getting to graduation

How one high-poverty Jefferson County school saw a huge leap in its high school graduation rates

PHOTO: Yesenia Robles
A teacher leads a class called community living at Jefferson Junior-Senior High School in Jeffco Public Schools.

The teenagers that made up the Class of 2016 at Jefferson Jr./Sr. High School weren’t much different than students who had come before them.

A lot of them qualified for government-subsidized lunches, an indicator of poverty. For many, English was a second language. Some had switched schools multiple times.

This group, however, distinguished itself by one important measure — graduating on time.

Eighty percent of Jefferson Jr./Sr. High School seniors last school year graduated in four years — a much higher percentage of students than in past years. The Class of 2015 had a 64 percent on-time graduation rate, making for a stunning turnaround.

The Colorado Department of Education released graduation rates last week showing the state reaching a six-year high while local districts in the metro area saw increases and two posted some drops. The Jefferson County school district had a graduation rate of 82.8 percent in 2016, virtually unchanged from the 82.9 percent rate in 2015.

At Jefferson, school officials credit their jump to changes made during the Class of 2016’s sophomore year, when new school leaders arrived to try new ideas for improving the school.

The changes included adding dual language classes, increasing teacher training and adding more advanced coursework.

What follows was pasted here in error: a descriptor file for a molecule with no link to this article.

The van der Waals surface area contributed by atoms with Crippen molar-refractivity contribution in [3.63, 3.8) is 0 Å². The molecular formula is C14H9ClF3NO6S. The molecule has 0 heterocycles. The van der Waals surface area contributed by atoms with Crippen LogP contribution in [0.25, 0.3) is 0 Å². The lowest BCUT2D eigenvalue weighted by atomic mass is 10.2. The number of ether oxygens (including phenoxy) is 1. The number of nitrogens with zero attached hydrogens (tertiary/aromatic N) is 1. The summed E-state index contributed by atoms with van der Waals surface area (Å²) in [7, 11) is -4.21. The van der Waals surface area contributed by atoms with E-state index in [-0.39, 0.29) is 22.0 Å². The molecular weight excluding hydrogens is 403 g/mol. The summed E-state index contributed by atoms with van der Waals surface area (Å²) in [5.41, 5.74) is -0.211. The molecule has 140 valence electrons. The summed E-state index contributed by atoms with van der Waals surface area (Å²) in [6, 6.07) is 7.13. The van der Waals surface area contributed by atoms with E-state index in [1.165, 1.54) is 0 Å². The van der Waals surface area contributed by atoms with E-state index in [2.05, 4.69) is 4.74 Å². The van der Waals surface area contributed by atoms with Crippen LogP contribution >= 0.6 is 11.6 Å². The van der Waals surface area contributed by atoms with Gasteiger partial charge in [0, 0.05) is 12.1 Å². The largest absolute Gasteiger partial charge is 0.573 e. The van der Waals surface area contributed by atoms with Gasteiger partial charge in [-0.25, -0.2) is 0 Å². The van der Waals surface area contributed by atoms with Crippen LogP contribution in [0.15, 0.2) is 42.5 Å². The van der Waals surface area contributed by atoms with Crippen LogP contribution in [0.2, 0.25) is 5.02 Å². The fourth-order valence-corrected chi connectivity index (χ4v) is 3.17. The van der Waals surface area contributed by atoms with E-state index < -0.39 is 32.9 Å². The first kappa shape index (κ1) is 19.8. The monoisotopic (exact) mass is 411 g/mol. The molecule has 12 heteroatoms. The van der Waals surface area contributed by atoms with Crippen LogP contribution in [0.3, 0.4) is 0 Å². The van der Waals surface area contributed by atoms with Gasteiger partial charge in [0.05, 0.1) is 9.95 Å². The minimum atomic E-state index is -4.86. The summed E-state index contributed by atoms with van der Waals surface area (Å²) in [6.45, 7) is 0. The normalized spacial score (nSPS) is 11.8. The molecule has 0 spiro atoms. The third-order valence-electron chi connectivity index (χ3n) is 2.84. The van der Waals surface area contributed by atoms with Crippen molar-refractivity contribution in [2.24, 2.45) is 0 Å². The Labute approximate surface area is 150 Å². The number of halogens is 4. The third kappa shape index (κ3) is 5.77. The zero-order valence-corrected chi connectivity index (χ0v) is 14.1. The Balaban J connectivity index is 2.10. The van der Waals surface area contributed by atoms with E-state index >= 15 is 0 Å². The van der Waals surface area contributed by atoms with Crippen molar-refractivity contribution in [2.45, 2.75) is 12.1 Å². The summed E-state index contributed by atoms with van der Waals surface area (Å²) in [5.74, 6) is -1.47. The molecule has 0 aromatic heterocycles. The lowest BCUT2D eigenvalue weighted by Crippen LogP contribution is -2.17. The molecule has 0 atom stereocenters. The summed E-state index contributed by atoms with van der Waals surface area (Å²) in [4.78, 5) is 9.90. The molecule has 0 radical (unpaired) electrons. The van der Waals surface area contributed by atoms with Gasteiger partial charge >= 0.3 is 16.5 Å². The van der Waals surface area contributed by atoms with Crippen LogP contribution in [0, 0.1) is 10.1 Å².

“This particular class was with us for three years,” said principal Michael James. “The consistency (enables) kids to feel connected to the programming, to the teachers, to the staff, to our expectations. To a point where it becomes a part of them and they’re able to buy into what we are doing. If you don’t start those practices and start those expectations early, you’re already behind for graduation.”

Last year the school was transformed from a high school to a school serving grades seven through 12. That means staff at Jefferson can start working with students even earlier — up to six years before graduation.

School staff also say the work to change school culture helped bump up graduation rates. At Jefferson that meant adding rules to keep students from roaming the hallways during the day and changing the back-to-school nights to engage more parents, among other efforts.

 

PHOTO: Yesenia Robles
Michael James, principal of Jefferson Jr. Sr. High School, far right, with four of the school’s assistant principals.

Back-to-school night at Jefferson now resembles a carnival with bouncy castles, drummers, mariachi band and a barbecue.

“It’s just non-traditional,” said Amy Alvarez, an assistant principal at Jefferson. “We think of what’s the goal, and for our community it’s getting them into the building so they feel safe. It’s not so much about getting the school supply list for chemistry. It’s a very different goal.”

At the time the changes started, Jefferson High was one of Jeffco Public School’s lowest performing schools. Even with the graduation increases of this year, the school remains one of the district’s lower performing among traditional district-run schools.

Limited state test results are available for the school. For privacy reasons, the state obscures some data when fewer than four students fall into an achievement category — which happened frequently in Jefferson’s case. But from 2016 results that are available, only 3.2 percent of eighth-graders taking the English tests, and 3.2 percent of seventh graders taking the math test scored proficient or advanced.

School officials say district-level testing data show students are making significant growth since August 2015, especially in reading.